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An important challenge in the use of artificial intelligence (AI) for medical image segmentation tasks is the lack of high-quality, scan protocol-specific datasets. AI performs best on narrow tasks with homogenous specifications. Thus, pre-trained models may be inadequate for use in centre-specific studies if the scan protocols do not match.

For the airway segmentation task in the Imaging in Lifelines study (ImaLife), we started with an open-source 3D-Unet deep learning model (Bronchinet) to segment airways. As Bronchinet was trained on scans with higher dose and less noise, the resulting airway segmentations for ImaLife images were incomplete and contained some disconnected components. To improve Bronchinet performance in the ImaLife study, we required a high-quality ground-truth airway segmentation dataset. Due to manual segmentations of airways taking a significant amount of time (up to 15 hours on average), we developed a manual correction approach using open-source software; this reduced the time to create a high-quality ground-truth airway segmentation to an average of 2 hours per scan.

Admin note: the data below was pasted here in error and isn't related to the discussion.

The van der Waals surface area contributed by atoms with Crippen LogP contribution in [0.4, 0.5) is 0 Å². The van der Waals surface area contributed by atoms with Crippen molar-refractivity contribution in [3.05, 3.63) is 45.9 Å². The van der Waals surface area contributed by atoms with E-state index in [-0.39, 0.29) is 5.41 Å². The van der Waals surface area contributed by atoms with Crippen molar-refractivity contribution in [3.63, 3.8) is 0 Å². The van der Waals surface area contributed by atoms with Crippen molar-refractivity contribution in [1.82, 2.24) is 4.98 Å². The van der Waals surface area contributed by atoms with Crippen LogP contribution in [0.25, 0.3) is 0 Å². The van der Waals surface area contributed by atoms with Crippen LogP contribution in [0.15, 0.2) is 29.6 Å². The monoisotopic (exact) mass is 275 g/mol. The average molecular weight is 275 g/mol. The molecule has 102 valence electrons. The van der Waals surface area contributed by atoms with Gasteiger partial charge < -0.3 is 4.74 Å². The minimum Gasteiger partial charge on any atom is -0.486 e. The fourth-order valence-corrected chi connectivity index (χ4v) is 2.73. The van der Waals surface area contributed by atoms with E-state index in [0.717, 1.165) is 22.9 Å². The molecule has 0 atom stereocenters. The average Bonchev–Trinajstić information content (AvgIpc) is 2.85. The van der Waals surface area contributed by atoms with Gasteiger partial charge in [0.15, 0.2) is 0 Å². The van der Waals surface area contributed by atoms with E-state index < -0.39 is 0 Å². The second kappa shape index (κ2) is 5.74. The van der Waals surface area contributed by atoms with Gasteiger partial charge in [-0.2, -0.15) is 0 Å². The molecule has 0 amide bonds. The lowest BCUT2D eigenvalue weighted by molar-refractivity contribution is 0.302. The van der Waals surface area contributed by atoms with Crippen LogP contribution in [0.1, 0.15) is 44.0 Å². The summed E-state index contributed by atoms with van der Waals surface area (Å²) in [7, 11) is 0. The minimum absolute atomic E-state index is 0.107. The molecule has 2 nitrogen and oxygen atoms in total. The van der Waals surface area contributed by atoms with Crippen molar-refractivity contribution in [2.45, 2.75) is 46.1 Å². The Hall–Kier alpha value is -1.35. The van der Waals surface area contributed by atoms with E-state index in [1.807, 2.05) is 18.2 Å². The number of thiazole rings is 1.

Using the new ground-truth dataset, we re-trained Bronchinet and improved its performance on ImaLife images. The outlined method can be applied to other segmentation tasks where openly available trained models can be used to obtain an initial segmentation and then corrected to a high-quality standard. Overall, our paper shows that it is possible to create ground-truth segmentations without a drawn-out time investment for AI training.

Key points

  • Artificial intelligence (AI) segmentation tools require high-quality training data matching the population and scanning parameters of the use case.
  • Manually correcting initial airway segmentations based on free tools is an efficient way to create an optimal dataset for AI training purposes.
  • Performance of an existing AI model trended towards more complete airways following retraining with corrected data.

Article: Creating a training set for artificial intelligence from initial segmentations of airways

Authors: Ivan Dudurych, Antonio Garcia-Uceda, Zaigham Saghir, Harm A. W. M. Tiddens, Rozemarijn Vliegenthart & Marleen de Bruijne

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